A disused coal-fired power station on the south bank of the Thames, famous for its appearance on a Pink Floyd album cover, looks to be redone as a green building to live, work and play
19.07.2008 - 19.07.2008 15 °C
London was at the fore-front of the industrial revolution. By the late 19th century, the city had grown tremendously as people moved from the country-side and agriculture to the city and the factories. The city was bursting at the seams, and thus a lot of money and energy was poured into building the infrastructure of London, much of it still in use today.
Of course, 100 year old and older infrastructure does mean that there is a lot of maintenance that needs to occur. I wander around the city, I often see streets closed to traffic, with signs indicating work with the quaint name of “Replacing London’s Victorian Water Mains.” Despite the rather prosaic sounding name, it is a multi-million pound undertaking to update the infrastructure of London’s water system into this century.
I am reminded of this infrastructure work further today as I try and reach my destination. For anyone who rides the London train and underground system, weekend closures is probably something of a swear word, an indication that travel will be a pain. Much of the underground and rail network dates back a to late 1800s and early 1900s, including this platform at Baker Street, part of the world’s first underground train line dating back to 1863.
Of course, not all the work is due to being really old, as this weekend includes closures on the Jubilee line from Green Park to Stratford (opened in 1999) and the Docklands Light Rail (opened in 1987).
Also closed this weekend, though, was the Victoria line, dating back to 1968. Unfortunately, it was to a station on the Victoria line that I wanted to go. Instead, I needed to transfer at Baker Street to the circle line, riding it around to Victoria station, where I transferred to a Southern Line train service to Battersea Park Station. If there is one thing you learn quickly here in London, it’s to use all forms of transport available - Underground, Overground, Buses, Riverboat, and National Rail - anything that’ll take your Oyster Card.
From Battersea Park Station, it was just a quick walk to my final destination, Battersea Power Station.
Opened in 1939 by the London Power Company, the station was designed by Sir Giles Gilbert Scott, an industrial designer who was also responsible for the red telephone box so associated with London. The plant, a coal fired plant that provided electricity to London, was expanded in 1955 to it’s present form with four stacks in an imposing red brick building.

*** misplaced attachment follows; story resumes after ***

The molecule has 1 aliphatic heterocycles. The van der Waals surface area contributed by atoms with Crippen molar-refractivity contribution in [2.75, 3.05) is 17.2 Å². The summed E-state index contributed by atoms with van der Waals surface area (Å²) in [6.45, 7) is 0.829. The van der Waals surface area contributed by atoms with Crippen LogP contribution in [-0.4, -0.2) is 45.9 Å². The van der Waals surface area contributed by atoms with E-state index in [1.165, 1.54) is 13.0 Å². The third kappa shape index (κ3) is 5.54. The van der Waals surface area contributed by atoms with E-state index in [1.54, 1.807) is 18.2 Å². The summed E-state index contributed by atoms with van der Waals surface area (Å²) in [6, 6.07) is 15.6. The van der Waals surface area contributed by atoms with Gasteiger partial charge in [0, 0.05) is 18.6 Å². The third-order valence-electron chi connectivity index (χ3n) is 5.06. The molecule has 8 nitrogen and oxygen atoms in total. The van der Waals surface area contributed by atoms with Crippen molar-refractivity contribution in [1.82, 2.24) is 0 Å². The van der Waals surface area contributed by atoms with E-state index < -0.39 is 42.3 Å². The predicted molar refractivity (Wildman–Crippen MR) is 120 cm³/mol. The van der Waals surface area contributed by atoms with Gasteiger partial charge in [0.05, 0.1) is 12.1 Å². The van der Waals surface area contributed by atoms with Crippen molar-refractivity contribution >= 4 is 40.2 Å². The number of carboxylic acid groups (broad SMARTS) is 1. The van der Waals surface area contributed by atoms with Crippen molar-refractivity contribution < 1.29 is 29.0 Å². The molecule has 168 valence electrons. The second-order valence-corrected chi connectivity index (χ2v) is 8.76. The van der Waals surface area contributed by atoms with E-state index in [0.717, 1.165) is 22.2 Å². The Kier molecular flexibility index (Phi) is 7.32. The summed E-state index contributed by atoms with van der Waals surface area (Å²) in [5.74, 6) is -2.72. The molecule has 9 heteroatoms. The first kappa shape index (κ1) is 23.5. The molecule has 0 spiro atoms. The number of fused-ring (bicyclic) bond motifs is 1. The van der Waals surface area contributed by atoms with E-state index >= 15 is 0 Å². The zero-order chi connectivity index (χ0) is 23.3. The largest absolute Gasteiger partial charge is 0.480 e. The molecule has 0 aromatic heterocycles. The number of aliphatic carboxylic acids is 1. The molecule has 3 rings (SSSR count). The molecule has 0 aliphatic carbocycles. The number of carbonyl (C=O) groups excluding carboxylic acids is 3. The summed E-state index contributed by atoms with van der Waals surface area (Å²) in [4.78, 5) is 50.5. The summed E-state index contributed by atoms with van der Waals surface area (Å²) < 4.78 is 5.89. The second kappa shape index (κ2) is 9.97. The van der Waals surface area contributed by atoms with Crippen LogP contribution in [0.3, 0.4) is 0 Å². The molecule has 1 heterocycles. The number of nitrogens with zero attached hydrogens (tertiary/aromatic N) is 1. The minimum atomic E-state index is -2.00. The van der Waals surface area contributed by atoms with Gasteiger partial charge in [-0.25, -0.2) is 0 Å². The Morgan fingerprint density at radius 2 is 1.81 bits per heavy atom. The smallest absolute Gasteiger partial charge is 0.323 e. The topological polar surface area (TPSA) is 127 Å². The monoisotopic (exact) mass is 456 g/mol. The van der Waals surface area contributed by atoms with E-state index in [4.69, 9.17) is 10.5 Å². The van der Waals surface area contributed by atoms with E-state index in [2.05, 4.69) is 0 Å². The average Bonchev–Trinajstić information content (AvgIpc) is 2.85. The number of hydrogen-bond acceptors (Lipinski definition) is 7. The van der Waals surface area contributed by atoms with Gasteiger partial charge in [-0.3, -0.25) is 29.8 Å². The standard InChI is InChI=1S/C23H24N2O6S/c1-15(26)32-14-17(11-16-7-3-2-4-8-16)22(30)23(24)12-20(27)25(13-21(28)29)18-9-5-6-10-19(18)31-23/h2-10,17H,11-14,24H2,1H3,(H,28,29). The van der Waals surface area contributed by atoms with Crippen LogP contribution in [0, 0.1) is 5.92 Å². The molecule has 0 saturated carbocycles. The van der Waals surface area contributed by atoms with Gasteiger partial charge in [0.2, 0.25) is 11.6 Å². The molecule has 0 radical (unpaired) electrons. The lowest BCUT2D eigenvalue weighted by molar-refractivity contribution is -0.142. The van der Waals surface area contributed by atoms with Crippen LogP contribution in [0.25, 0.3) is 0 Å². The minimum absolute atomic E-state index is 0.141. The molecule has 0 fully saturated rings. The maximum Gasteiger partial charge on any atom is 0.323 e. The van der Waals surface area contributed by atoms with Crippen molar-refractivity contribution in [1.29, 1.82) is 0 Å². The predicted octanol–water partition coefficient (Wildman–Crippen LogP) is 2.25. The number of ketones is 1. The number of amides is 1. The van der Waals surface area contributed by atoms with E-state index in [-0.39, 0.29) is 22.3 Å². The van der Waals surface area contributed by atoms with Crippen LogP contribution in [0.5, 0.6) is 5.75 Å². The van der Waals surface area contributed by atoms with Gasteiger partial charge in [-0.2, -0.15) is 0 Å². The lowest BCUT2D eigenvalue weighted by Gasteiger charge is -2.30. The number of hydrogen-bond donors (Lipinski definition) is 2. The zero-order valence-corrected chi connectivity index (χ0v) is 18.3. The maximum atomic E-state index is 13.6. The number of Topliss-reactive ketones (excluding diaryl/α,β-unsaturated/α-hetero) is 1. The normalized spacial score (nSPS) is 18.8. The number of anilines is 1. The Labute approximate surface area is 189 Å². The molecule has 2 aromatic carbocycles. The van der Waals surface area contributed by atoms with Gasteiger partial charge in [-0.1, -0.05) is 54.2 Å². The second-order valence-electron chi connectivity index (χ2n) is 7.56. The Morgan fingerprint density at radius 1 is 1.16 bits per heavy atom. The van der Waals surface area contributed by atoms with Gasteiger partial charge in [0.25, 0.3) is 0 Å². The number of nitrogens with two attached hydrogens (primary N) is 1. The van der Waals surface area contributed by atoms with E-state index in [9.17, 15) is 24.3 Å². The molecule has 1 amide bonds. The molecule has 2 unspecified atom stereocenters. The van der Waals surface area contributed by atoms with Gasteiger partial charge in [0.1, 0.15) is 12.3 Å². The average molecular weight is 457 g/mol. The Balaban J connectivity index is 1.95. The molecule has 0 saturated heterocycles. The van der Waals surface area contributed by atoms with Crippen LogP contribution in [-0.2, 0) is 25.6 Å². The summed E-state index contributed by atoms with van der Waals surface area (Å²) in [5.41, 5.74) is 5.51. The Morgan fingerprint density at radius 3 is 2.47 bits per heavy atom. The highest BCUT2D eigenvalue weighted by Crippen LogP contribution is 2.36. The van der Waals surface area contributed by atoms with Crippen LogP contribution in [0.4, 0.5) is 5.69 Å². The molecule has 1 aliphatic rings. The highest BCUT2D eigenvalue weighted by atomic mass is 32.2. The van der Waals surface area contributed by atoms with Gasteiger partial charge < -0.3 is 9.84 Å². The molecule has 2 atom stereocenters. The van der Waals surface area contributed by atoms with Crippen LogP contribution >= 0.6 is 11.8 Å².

By 1983 both of the two generators were shut down, and the station fell into disrepair.
For those outside London, the station will probably best be known for appearing on the cover of Pink Floyd’s 1977 album Animals, with a large pink pig floating above it.
Though tethered to the station, the large floating pig broke loose and rose up into the sky. Unfortunately for travellers into London that day, Battersea is below the flight path into Heathrow Airport, and so a large number of flights were delayed and cancelled while the pig floated above London, finally landing somewhere in Kent.
The pig has become something of a symbol for the power plant itself, and had been used in the campaign to notify the public of the free tours and consultations for future development going on this month.
The power plant is quite imposing, a tall, thick red-brick structure with it’s massive stacks. It has, however, been unused for a quarter of a century, so it has fallen into disrepair, the site covered with fallen brick and rusting metal.
Currently, development plans have been drawn up to reclaim the site and turn it into a residential, shopping and business area. The plans are quite elaborate and grand, including a massive clear chimney that will vent hot air and bring in cool air into the “ecodome,” as a heating and cool measure. The glass chimney will tower above the four white stacks of the old Battersea Power Station.
The plans are not without their critics, though, and they aren’t the first plans to redevelop the site. The next two years will be taken up with approvals. Beyond that, plans to extend the Northern tube line to the site to be completed by 2015, and the rest of the buildings on the site completed in a phased development after that.
Still many years before the white stacks with be dwarfed by the glass eco-tower. Lots of time for them to tower over the south Thames.